It comforts me that I’m not alone. All sorts of people—elderly church-goers, prisoners, parents, teenage moms, recovering addicts, business executives, homeless people—are eager to put words to their spiritual journeys. Just last week during announcements at a Quaker meeting, a woman in her fifties practically leapt into the air: “I’m finally writing my memoir,” she said. “It’s amazing! I want to find other people to write with me and talk about it.” I recognized in her excitement the impulse that drives us language-lovers to work with our life stories. People seek continuity between the inner world and the outer, between their past selves and who they are now, and especially between what they claim to believe and how they live.Writing helps bring about this continuity. And writing becomes a means to engage that creative force within and beyond us, the sacred presence that lends us life.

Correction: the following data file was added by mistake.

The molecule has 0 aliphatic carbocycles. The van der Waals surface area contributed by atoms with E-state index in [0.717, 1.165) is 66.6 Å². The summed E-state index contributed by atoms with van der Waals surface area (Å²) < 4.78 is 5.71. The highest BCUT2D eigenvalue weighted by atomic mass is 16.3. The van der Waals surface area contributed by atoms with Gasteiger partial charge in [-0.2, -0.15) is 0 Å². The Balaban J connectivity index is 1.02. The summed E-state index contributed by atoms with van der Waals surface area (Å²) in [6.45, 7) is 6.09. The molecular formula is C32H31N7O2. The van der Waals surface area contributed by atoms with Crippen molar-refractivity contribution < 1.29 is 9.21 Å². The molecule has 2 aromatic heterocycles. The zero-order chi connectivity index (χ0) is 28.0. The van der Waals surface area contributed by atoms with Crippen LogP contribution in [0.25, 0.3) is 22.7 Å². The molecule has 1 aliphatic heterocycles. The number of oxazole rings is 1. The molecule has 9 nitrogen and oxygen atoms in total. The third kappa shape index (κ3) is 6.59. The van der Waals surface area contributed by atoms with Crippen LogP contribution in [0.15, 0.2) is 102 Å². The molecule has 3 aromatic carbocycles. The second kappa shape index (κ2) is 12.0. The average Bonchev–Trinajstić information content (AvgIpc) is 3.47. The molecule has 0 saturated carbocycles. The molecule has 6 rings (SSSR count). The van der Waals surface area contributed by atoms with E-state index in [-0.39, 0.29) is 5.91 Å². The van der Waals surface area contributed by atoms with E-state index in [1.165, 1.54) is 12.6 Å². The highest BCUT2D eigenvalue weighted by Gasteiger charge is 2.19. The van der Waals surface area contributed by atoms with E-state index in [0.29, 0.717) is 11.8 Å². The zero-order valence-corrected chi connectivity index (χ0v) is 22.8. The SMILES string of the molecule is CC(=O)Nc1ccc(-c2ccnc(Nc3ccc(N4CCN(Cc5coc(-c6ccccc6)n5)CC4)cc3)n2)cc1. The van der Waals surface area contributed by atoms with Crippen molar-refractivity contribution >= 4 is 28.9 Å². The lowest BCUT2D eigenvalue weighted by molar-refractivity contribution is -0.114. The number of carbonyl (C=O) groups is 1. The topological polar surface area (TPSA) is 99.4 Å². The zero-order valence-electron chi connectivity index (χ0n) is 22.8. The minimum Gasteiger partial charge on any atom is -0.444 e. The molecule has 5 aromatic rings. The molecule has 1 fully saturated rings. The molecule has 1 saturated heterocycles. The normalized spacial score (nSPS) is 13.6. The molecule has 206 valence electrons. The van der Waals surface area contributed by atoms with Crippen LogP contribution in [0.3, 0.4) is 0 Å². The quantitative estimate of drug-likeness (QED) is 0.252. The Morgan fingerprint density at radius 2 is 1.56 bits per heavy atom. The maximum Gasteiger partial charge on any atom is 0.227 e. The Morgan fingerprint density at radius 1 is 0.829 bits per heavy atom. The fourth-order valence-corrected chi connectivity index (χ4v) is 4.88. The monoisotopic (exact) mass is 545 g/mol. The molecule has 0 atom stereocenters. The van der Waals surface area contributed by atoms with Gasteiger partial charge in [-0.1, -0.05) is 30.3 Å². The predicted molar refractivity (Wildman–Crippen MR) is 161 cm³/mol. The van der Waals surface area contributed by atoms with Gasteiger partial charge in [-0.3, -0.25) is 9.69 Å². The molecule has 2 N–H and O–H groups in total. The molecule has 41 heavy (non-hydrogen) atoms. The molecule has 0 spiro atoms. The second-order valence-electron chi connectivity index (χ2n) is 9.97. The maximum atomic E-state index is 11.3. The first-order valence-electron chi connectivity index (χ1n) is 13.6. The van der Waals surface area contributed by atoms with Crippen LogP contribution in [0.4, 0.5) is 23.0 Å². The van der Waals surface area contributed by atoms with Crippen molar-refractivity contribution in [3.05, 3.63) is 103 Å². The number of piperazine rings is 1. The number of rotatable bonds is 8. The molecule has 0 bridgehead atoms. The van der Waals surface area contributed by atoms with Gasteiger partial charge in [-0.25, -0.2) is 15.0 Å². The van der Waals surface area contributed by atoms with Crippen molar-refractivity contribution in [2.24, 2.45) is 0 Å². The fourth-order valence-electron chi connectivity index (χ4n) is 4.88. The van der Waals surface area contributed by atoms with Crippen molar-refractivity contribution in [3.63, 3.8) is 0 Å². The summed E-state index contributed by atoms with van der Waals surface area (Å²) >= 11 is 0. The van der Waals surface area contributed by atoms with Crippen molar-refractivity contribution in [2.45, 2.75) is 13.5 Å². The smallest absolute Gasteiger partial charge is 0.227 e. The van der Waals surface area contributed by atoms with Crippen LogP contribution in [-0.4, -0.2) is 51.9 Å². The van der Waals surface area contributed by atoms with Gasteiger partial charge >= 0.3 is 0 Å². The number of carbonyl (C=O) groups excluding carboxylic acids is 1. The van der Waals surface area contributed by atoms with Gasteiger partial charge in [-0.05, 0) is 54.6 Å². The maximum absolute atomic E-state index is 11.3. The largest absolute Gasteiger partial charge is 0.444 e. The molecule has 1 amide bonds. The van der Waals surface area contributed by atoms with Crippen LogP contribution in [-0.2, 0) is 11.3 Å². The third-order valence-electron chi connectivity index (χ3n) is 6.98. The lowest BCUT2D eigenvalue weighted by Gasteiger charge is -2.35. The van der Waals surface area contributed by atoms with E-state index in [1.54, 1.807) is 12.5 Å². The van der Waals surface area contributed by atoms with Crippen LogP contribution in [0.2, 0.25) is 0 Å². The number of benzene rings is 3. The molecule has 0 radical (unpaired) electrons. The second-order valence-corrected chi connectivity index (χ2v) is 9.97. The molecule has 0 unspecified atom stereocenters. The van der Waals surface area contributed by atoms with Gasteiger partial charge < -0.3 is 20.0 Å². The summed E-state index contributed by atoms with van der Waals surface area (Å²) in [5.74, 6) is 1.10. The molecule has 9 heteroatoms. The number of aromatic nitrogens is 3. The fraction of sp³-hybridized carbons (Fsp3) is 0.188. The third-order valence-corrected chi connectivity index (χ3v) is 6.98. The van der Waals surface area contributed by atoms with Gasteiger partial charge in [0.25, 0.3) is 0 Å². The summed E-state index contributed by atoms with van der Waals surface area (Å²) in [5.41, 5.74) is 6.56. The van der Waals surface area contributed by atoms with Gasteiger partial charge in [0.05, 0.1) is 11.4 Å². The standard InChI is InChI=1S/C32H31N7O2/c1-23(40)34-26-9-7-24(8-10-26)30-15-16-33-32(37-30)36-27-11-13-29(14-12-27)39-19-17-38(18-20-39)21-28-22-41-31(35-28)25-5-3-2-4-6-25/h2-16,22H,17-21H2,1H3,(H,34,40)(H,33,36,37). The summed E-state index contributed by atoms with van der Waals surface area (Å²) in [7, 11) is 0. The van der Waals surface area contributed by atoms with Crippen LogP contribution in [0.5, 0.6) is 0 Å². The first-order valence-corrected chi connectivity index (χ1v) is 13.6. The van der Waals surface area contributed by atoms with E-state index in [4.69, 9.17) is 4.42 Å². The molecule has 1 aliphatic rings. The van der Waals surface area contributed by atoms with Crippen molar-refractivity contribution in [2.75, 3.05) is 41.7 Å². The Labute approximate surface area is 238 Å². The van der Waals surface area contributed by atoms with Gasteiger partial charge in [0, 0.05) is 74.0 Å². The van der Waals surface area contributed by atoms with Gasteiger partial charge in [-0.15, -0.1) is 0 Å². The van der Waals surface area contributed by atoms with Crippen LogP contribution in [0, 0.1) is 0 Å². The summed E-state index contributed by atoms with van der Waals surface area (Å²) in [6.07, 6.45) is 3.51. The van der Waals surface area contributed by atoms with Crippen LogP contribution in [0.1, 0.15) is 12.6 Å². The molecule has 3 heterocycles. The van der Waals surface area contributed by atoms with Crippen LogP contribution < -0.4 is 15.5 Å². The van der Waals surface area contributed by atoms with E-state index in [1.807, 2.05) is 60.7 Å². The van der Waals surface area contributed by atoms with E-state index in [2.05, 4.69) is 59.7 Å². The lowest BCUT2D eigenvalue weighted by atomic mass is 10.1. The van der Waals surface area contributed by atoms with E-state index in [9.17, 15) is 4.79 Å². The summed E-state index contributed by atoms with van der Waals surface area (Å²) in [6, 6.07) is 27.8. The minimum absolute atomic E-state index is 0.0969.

from “Writing the Sacred Journey” by Elizabeth Jarrett Andrew